The sustainability of agriculture in arid regions is dependent on efficient irrigation, involving water management strategies that control salinity along with a selection of crops that are appropriate for arid conditions. The article reviews the present state-of-the-art in water management and irrigation research, including recycling of effluents. Salinity build-up in soils and water remains the paramount challenge for farmers in arid lands, which must be addressed. Recent developments in crop science for arid lands are also considered. Numerous successful examples exist of domestication of new breeding species with high water-use efficiencies and resistance to drought and salinity. The economic sustainability of new technologies for arid agriculture is assessed. Strategically, arid agriculture faces many disadvantages in the world market. While the review offers a basis for optimism regarding the long-term future prospects of agriculture on arid lands, sustainability will require substantial investment in irrigation infrastructure and careful selection of crop types for agriculture to be commercially competitive.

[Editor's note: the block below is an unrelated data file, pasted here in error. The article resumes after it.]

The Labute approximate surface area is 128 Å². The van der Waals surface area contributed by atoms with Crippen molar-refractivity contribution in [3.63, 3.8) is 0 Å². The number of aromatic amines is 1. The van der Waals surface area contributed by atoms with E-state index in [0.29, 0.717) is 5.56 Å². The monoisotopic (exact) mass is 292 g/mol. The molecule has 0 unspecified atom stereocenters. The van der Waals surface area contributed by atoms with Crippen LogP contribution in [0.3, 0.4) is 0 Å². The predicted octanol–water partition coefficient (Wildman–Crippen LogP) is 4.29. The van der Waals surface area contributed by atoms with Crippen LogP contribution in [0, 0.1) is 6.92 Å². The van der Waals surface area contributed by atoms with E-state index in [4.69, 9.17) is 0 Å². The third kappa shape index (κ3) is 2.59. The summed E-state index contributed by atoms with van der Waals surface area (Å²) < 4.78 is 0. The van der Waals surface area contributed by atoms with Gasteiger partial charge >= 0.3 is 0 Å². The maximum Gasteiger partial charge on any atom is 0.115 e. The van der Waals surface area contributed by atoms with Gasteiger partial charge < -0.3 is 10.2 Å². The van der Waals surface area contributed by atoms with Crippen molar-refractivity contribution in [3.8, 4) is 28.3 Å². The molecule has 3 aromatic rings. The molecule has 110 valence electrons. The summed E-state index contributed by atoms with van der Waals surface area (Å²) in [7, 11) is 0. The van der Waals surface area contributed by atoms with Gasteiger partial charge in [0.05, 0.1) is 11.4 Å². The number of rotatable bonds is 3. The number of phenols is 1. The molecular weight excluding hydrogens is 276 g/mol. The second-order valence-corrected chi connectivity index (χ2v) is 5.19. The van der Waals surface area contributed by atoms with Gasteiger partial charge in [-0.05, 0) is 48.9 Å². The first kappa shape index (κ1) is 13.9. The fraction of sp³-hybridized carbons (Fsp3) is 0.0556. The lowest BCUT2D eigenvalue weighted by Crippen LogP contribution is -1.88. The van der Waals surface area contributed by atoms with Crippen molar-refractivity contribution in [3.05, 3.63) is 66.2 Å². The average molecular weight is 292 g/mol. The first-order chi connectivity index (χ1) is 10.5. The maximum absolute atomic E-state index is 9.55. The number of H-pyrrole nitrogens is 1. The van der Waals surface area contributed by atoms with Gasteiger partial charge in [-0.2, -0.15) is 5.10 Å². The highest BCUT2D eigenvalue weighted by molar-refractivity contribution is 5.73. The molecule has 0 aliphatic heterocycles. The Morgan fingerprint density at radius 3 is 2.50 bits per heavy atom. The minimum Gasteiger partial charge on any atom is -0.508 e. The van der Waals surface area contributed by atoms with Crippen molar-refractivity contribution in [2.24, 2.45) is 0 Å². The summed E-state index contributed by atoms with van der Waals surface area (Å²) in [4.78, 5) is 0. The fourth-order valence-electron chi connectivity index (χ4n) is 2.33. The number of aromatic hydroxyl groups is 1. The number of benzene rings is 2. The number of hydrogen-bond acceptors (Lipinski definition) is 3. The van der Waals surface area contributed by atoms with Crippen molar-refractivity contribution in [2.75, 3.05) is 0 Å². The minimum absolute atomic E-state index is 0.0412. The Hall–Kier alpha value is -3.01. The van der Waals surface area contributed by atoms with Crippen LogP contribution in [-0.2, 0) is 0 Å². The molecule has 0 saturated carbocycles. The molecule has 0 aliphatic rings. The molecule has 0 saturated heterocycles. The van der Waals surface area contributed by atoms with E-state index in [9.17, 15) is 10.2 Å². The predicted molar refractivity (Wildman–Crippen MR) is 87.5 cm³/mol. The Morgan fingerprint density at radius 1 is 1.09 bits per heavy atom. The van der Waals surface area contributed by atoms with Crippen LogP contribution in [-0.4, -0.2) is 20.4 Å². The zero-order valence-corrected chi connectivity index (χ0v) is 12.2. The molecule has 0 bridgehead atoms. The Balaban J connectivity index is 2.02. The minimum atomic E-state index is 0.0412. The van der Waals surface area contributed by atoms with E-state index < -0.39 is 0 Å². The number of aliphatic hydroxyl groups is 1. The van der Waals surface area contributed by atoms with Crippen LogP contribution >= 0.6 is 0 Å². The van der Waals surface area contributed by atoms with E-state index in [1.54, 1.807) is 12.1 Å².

|Number of pages||31|
|Journal||Annals of Arid Zone|
|State||Published - 1 Sep 2006|
- Arid lands
- Crop development